The Rugby World Cup has finally started for Owen Farrell.
Winger Henry Arundell scored a record-tying five tries for England in his Rugby World Cup debut as newcomers Chile were sliced apart 71-0 on Saturday.
England’s highest score in 20 years featured 11 tries, eight of them converted by captain Owen Farrell, who closed to within one point of Jonny Wilkinson’s England all-time points record of 1,179.
Criticised for the poor quality of its game at the Rugby World Cup, England excited with flair, pace, and clinical finishing for a third straight win in Pool D and all but secured a spot in the quarter-finals.
England will need to beat Samoa in two weeks in their last pool game.
England’s approach to an historic first meeting with the lowest-ranked team in the tournament was to put away the boot and run at the Chileans. The passes flowed freely on a sunny afternoon, with England players resorting to kicking only to create attacks and tries.
Arundell became the fourth player in England’s history to score five tries in a game, and the first since Josh Lewsey at the 2003 Rugby World Cup against Uruguay.
“I can’t believe it, it’s a bit surreal,” Arundell said. “I finished the game and thought, ‘How did that happen?’ It shows a real depth in this team and there are aspirations to attack and score tries. It depends on the team we are playing and the circumstances and the conditions.”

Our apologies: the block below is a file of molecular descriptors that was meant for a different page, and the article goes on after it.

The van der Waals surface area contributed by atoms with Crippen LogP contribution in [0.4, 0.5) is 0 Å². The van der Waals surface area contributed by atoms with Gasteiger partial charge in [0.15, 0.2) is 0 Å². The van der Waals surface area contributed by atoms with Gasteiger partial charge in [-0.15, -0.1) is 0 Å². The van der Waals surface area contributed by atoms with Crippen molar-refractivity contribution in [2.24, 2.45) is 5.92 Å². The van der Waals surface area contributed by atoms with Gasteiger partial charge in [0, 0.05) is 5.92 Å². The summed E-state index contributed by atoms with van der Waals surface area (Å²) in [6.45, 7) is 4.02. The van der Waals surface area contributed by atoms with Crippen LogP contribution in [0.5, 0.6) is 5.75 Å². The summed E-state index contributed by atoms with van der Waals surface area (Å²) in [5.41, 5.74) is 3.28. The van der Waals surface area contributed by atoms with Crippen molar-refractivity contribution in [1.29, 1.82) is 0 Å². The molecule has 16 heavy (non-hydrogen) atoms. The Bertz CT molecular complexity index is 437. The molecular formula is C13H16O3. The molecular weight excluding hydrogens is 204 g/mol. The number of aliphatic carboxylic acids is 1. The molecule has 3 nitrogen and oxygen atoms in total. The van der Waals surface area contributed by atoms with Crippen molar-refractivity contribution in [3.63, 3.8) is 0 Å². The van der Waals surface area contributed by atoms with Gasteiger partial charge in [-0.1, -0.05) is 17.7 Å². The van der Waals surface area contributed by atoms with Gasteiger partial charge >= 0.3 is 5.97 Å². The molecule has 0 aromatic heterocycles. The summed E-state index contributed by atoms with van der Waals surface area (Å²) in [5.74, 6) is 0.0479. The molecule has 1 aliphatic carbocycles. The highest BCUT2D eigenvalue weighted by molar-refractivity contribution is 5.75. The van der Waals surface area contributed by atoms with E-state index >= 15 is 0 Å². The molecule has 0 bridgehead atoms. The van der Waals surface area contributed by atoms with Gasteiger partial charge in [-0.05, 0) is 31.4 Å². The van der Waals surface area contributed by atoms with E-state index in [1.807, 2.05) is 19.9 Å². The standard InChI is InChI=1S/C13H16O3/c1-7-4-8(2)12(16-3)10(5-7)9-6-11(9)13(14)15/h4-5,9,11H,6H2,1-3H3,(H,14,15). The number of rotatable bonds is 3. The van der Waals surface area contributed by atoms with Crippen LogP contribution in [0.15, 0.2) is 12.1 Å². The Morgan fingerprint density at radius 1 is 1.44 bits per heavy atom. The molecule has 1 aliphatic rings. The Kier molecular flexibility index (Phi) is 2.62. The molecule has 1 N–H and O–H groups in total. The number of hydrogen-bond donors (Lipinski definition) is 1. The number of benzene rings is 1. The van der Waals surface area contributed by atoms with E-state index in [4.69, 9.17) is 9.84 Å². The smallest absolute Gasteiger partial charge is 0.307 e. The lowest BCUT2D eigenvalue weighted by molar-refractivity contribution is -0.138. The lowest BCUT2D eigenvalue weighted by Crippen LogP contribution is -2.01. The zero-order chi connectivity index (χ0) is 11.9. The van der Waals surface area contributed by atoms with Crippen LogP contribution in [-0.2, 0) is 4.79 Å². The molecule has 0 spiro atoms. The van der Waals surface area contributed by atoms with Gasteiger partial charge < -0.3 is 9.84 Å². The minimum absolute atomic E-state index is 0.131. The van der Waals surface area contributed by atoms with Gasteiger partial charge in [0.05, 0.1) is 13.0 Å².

Marcus Smith, the flyhalf starting at fullback for the first time, scored two tries, as did hooker Theo Dan from lineout mauls. Prop Bevan Rodd and flanker Jack Willis touched down in their Rugby World Cup debuts.
Farrell convinced in his first tournament appearance after a four-match ban for a dangerous tackle last month. He was one of 12 changes to the starting 15 that defeated Japan last weekend. Farrell tallied 16 points.
“I enjoyed it,” he said. “It’s always brilliant to pull this shirt on, but to do it in the fashion we did today and play some good rugby at times was good fun.”
He made his presence felt well before kick-off, shouting orders and gesturing directions as England warmed up for what was expected to be a lopsided contest.
England were clumsy in the early stages while Chile used scraps of possession to open up the English defence twice in the first 10 minutes. A measure of Chile’s initiative was keeping England scoreless for the first 20 minutes, until a lob pass by Farrell gave Arundell the first try.
Arundell was found unmarked again for England’s third try, and by halftime led 31-0.
Chile were organised, willing and never gave up in their first match against a Six Nations side. But Chile weren’t in England’s class, and their caused wasn’t helped when prop Matias Dittus received his second yellow card of the tournament in the 45th.
In his absence, England scored three tries, two more by Arundell from a grubber kick by Smith then off his own chip ahead.
Smith also set up Arundell for his fifth try in the 69th. He’s the fourth player in tournament history to score five-plus tries in a game after New Zealand’s Marc Ellis in 1995 and Australia’s Chris Latham and Lewsey in 2003.
Smith liked the view of the field from fullback.
“It’s giving me another perspective on the game,” he said. “I understand the frustrations of the outside backs when they don’t get the ball. I can see the spaces. When you have wingers out there that can score tries for fun it is a pleasure to play for me.”
Chile captain Martin Sigren was philosophical, saying they had come a long way but still had a way to go.
“It’s a tough lesson,” Sigren said. “Four years ago, we were getting the same result against Canada and the USA. We were losing games against Brazil. Four years later, look at us, we’re here, so I have to hold on to that.
“We will keep on working, maybe in four years the results will be different.”